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Vietnam Offers To Set Up Hotline To Address “Blue Boats” Fishing

Nadi, Fiji -Vietnam is offering to set up a hotline to tackle Vietnamese “blue boats” but affected small island nations said the offer is still a sign that illegal fishing will remain unchecked.

Since 2015, Palau has burned five blue boats caught illegally fishing within its waters. Photo by Richard W. Brooks

Eugene Pangelinan, Federated States of Micronesia (FSM) said that it’s unacceptable that the only response for Vietnam to address the “big problem” of blue boats and Illegal, Unreported and Unregulated fishing (IUU) is to set up a hotline.

“We are adamantly demanding that Vietnam discharge its international obligation to combat IUU in all its forms by taking action against those perpetrators of these crimes against the people of the FSM and demand also that they report to FSM what they are doing to combat these IUU activities. UNCLOS (the UN convention on the Law of the Sea) doesn't say set up a hotline, it says to prevent, deter and eliminate IUU,” Pangelinan stated Tuesday.

The blue boats were sighted illegally fishing in Palau and four other Pacific States but Palau is on the frontline. Because the blue boats do not show in radar it is hard to stop the vessels from poaching in Palau waters.

Here at the annual meeting of Western and Central Pacific Fisheries Commission (WCPFC) in Nadi, Fiji, Vietnam has expressed interest into becoming a full member of the commission, but unless it takes reins on the blue boats, it should not be accepted as a full member.

The so-called blue boats, which are mostly painted a sea blue, carry no electronics and have proven to be almost impossible to detect as they operate within the economic zones of small island nations.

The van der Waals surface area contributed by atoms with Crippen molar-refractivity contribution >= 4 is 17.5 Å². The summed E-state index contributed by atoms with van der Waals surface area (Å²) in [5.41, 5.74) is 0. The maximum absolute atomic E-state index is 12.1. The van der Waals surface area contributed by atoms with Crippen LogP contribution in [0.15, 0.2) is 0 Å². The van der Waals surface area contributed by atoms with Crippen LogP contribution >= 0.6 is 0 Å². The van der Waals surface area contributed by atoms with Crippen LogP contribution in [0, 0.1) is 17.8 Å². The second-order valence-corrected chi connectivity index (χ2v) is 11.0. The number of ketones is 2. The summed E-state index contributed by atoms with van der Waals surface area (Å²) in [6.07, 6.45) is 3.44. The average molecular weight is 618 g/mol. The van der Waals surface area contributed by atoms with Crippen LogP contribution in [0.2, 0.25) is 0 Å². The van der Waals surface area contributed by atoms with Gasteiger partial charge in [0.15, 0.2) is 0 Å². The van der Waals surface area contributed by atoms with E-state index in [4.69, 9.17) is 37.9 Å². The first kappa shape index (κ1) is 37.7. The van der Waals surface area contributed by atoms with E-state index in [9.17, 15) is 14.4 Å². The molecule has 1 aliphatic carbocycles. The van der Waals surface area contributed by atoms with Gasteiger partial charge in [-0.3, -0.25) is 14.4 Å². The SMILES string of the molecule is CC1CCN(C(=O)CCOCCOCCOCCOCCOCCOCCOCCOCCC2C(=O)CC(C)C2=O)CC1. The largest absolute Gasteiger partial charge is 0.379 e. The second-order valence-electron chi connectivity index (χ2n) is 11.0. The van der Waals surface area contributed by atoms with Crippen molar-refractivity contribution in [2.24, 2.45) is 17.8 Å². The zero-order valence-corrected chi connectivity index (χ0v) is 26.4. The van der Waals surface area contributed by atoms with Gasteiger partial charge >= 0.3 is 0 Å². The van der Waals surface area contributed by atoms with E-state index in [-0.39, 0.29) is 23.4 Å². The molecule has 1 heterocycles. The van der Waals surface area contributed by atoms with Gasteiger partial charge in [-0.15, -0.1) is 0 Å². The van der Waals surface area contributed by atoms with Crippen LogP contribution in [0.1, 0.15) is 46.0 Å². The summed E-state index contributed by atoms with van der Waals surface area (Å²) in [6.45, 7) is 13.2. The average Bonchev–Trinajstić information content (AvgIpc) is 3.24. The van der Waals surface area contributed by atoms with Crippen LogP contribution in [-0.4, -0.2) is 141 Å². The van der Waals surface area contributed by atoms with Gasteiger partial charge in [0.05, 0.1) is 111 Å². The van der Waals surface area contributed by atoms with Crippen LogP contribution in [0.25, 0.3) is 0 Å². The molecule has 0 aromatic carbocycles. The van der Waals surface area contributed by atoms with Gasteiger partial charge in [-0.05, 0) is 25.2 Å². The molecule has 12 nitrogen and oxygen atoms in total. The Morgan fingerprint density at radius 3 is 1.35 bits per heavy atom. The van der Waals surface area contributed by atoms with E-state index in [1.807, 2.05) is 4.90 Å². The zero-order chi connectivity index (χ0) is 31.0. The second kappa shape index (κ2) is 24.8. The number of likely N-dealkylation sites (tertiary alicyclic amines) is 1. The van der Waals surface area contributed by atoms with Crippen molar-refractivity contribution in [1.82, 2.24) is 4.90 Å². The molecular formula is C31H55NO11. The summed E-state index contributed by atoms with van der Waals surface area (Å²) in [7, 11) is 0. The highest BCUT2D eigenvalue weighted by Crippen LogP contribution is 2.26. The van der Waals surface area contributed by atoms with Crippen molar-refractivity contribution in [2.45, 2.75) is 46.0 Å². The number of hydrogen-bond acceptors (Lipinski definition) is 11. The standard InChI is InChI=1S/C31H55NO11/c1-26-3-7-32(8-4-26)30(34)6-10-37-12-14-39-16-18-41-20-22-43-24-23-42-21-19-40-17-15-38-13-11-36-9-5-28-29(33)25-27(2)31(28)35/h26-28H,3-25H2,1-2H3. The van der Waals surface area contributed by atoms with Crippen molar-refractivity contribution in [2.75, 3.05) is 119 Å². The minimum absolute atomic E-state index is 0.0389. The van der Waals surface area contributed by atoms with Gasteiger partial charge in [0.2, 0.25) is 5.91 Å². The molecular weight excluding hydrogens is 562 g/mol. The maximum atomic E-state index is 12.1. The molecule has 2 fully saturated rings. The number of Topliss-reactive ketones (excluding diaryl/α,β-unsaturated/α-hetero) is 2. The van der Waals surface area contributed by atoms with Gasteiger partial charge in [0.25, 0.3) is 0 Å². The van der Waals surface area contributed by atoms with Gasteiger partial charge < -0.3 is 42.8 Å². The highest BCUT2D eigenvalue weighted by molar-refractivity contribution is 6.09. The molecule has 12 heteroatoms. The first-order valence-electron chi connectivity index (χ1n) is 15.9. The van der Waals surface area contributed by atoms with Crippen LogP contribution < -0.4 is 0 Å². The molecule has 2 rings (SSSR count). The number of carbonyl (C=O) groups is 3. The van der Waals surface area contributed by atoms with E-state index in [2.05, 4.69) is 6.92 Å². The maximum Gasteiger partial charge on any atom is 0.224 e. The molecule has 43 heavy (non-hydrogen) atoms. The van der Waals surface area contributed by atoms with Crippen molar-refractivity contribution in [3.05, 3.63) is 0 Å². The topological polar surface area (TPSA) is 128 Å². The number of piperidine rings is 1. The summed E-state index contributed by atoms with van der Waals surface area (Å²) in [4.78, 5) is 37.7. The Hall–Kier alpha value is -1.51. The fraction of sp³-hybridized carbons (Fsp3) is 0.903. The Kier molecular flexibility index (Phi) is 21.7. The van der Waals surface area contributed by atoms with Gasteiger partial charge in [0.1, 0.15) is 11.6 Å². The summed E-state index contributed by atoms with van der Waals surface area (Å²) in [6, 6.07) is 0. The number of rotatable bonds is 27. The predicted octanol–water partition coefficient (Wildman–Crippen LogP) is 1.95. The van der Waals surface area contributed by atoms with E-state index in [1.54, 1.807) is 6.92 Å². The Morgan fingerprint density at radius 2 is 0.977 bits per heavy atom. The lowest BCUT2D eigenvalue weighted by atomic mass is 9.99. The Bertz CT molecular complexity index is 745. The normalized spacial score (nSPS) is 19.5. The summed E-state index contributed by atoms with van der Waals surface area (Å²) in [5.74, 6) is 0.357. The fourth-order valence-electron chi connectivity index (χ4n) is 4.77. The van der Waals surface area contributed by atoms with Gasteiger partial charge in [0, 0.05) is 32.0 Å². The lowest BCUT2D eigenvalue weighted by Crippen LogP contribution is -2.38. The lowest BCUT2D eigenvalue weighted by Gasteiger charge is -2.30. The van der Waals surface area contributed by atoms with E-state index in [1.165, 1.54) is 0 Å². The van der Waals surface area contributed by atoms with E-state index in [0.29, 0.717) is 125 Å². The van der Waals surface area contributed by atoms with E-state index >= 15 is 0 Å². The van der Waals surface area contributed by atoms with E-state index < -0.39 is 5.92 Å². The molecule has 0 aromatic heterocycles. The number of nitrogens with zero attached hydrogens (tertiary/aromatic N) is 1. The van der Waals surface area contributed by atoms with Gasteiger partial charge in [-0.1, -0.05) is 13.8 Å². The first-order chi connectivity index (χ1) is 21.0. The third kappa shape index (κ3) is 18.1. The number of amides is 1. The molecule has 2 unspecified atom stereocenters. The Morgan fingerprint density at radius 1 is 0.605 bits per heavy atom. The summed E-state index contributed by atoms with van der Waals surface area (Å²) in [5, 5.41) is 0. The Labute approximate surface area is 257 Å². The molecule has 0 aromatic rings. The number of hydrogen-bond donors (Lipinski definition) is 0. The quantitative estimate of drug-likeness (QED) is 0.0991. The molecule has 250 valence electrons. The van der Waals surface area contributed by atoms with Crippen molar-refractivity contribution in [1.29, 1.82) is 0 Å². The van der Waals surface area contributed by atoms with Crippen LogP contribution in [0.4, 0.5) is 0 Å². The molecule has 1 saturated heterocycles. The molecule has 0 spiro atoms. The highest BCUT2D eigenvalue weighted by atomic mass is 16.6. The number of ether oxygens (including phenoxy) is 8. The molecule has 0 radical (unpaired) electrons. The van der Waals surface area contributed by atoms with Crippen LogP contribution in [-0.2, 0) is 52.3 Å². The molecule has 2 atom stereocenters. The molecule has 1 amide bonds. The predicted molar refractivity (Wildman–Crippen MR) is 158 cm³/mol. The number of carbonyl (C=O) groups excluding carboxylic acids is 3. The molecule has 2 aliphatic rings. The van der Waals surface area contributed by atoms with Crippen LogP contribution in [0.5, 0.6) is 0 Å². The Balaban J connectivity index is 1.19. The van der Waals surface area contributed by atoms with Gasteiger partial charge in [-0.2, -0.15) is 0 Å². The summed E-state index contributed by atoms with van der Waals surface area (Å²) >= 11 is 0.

Vietnam denied it was a problem for Hanoi to resolve when confronted about the illegal fishing during the week-long meeting of the WCPFC, the body responsible for managing fish stocks in the region.

You have heard their response ... but it is something that we will continue to push on," James Movick, director general of the 17-nation Forum Fisheries Agency said in a media briefinf Wednesday.

"We are looking at a more coordinated approach amongst the country that have been or likely to be affected through a some meeting of those parties and the utilization of some new surveillance platform if we can."

Ludwig Kumoru, chief executive of the Parties to the Nauru Agreement -- the eight Pacific Island countries that control the world's largest sustainable tuna purse-seine fishery -- said blue boats have been sighted in Australia, Papua New Guinea, Palau and the Federated States of Micronesia (FSM).

"So if they have found them there, then they must be everywhere," he said. "I think they are doing a very big damage."

Between December of 2014 and September 2016, the FSM arrested nine Vietnamese vessels and approximately 169 Vietnamese crew.

Since 2015, Palau has burned five blue boats caught illegally fishing within its waters.

In FSM, its government is bearing costs to feed the detained crewmembers but despite sending the others back home, the blue boats keeps returning to its EEZ.

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